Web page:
The records that Florence Griffith-Joyner set for the 100m and 200m dash still hold to this day (Wikimedia commons)

Delorez Florence “Flo Jo” Griffith-Joyner is the fastest woman of all time with track and field records that stand to this day. Along with having exceptional athleticism, she was also known for sporting one-legged body suits and elaborately decorated six-inch nails.

Griffith-Joyner grew up in Watts and lived in the Jordan Downs housing projects; she was one of 11 children from Robert and Florence Griffith. She started running track at the age of seven and won the Jesse Owens National Youth Games two years in a row during her teenaged years.

Griffith-Joyner attended Jordan High School in Los Angeles and set school records in the long jump and sprinting events. She also was the anchor of the relay team. During her senior year, Griffith-Joyner came in sixth in the CIF State Meet. She graduated from Jordan in 1978 and then attended California State University, Northridge.

In 1979, Griffith-Joyner withdrew from Cal State Northridge to help support her family and worked as a bank teller. Track coach Bob Kersee convinced her to run track and she enrolled in UCLA to compete for the Bruins.

The UCLA track team soon became national contenders as Griffith-Joyner led the team to back-to-back NCAA championships in 1982 and 1983. In her junior year in 1982, she became an NCAA champion for the 200m event after running a 22.39s time. She also competed in the Bruins 4x100m relay team and came in third with a 44.02s time.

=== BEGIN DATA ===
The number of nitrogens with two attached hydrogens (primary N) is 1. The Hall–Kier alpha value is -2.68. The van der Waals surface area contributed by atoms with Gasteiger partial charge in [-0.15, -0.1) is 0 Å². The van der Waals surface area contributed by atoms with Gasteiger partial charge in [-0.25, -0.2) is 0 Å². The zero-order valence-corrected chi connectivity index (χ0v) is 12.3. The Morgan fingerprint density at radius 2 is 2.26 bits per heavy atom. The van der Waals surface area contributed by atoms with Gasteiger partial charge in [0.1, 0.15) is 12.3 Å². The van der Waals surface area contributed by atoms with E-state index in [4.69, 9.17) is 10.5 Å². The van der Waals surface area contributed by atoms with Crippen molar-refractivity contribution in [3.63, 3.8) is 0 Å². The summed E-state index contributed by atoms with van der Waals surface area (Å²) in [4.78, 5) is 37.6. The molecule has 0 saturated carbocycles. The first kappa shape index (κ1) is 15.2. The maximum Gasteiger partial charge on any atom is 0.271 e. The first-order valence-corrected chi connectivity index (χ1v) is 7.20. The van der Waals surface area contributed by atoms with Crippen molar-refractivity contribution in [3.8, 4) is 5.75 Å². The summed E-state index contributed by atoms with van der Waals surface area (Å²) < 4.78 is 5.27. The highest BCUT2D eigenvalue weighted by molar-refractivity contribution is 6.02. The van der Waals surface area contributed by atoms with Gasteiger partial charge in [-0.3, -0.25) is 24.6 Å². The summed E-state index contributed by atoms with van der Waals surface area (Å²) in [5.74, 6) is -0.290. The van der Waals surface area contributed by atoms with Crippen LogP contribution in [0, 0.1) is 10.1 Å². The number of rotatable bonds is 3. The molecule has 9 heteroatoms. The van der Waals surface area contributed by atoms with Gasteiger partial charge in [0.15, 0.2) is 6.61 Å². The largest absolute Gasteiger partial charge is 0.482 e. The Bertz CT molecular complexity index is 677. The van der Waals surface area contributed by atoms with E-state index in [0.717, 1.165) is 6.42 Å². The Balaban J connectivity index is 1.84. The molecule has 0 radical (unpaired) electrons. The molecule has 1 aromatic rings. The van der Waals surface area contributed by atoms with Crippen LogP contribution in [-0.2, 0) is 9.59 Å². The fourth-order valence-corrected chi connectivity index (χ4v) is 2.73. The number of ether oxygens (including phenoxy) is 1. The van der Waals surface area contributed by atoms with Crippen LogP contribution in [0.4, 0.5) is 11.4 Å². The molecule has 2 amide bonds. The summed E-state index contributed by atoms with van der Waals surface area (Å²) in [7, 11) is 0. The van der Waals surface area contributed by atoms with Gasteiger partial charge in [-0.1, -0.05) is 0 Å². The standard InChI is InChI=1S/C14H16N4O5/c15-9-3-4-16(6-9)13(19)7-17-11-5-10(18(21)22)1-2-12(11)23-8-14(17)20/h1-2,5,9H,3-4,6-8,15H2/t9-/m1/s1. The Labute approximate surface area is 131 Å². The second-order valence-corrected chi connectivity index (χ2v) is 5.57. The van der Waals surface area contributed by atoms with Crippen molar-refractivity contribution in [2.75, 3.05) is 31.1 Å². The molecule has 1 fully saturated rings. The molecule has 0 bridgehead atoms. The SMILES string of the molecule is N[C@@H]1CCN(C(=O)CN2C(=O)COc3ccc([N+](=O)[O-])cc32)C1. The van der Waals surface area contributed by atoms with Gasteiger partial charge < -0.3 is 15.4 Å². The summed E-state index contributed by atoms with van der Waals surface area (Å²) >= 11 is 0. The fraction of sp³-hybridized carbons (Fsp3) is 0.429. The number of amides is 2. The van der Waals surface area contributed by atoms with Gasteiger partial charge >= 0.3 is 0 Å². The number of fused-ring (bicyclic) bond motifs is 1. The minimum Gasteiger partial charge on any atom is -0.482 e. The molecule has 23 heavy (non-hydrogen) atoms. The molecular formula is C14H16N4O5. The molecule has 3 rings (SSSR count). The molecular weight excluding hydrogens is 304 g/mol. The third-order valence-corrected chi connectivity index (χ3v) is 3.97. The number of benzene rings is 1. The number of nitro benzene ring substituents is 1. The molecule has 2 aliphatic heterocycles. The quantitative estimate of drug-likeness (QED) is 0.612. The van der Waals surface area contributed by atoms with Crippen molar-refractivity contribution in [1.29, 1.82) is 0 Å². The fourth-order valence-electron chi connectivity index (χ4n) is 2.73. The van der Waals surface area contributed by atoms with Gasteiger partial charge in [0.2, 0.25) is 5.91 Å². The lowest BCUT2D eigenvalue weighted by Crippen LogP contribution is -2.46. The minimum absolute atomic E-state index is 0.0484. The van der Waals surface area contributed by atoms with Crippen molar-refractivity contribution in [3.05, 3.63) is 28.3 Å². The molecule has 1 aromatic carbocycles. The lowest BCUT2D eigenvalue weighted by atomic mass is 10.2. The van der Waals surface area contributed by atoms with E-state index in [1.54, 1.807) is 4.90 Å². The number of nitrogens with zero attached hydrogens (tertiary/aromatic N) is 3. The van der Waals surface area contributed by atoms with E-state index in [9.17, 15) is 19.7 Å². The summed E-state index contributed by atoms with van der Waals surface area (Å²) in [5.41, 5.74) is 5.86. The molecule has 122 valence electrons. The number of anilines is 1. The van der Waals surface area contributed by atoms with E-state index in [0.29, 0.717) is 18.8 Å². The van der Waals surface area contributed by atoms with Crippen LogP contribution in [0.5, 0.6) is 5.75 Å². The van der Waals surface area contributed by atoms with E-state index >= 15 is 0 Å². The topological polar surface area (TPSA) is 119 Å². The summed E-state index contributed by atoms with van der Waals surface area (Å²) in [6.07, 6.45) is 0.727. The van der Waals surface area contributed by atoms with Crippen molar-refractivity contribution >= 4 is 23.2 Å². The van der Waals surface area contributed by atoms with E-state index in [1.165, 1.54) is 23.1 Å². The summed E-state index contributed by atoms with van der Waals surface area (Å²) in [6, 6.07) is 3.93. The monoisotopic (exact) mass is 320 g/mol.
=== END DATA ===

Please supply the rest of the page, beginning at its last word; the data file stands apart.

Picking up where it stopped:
As a senior, Griffith-Joyner became the NCAA champion in the 400m and set a then record time of 50.94s. She also came in second in the 200m with a 22.42s time and fifth in the 4x100m. That same year, Griffith-Joyner graduated from UCLA with a degree in psychology.

1984 marked the Los Angeles Summer Olympics and Griffith-Joyner qualified to compete for Team USA track and field. Her athletic and fashion prowess came to the forefront as she earned a silver medal in the 200m. Her stylish spandex track suits and decorated nails, along with her speed, caught the attention of spectators.

After the Los Angeles Olympics, Griffith-Joyner retired from sprinting and worked as a beautician along with working at a bank. This was short lived as she returned to the track in 1987 to train for the 1988 Seoul, Korea Olympics.

On October 10, 1987, Griffith-Joyner married gold medalist triple jumper Al Joyner. Joyner is the brother to Olympic great Jackie Joyner-Kersee.

During the U.S. Olympic Trials, Griffith-Joyner made history by breaking the World record for the 100m by running an explosive 10.49s time. During the Olympic games in Seoul, Griffith-Joyner broke the Olympic record for the 100m, running a 10.62s time. She also broke the Olympic and World record in the 200m with a 21.34s time. Her records still hold to this day.

Griffith-Joyner was a member of the 4x100m and 4x400m teams for the Seoul Olympics, winning a gold and silver respectively.

In February 1989, Griffith-Joyner announced her retirement. She went on to pursue acting, fashion, and book writing. That next year, she gave birth to her only daughter Mary Ruth Joyner.

She designed the uniforms for the Indiana Pacers in 1989. Former president Bill Clinton chose Griffith-Joyner to be the co-chair of the President’s Council of Physical Fitness. Griffith-Joyner also made appearances in “227,” “The Nanny,” and other TV shows.

She also established the Florence Griffith-Joyner Youth Foundation in 1992. On September 21, 1998 she suffered a heart seizure and passed away at the age of 38.

Griffith-Joyner was inducted in the U.S. Track and Field Hall of Fame. She also won several honors, including the Jesse Owens Outstanding Track and Field Athlete and the Sullivan Award for top amateur athlete.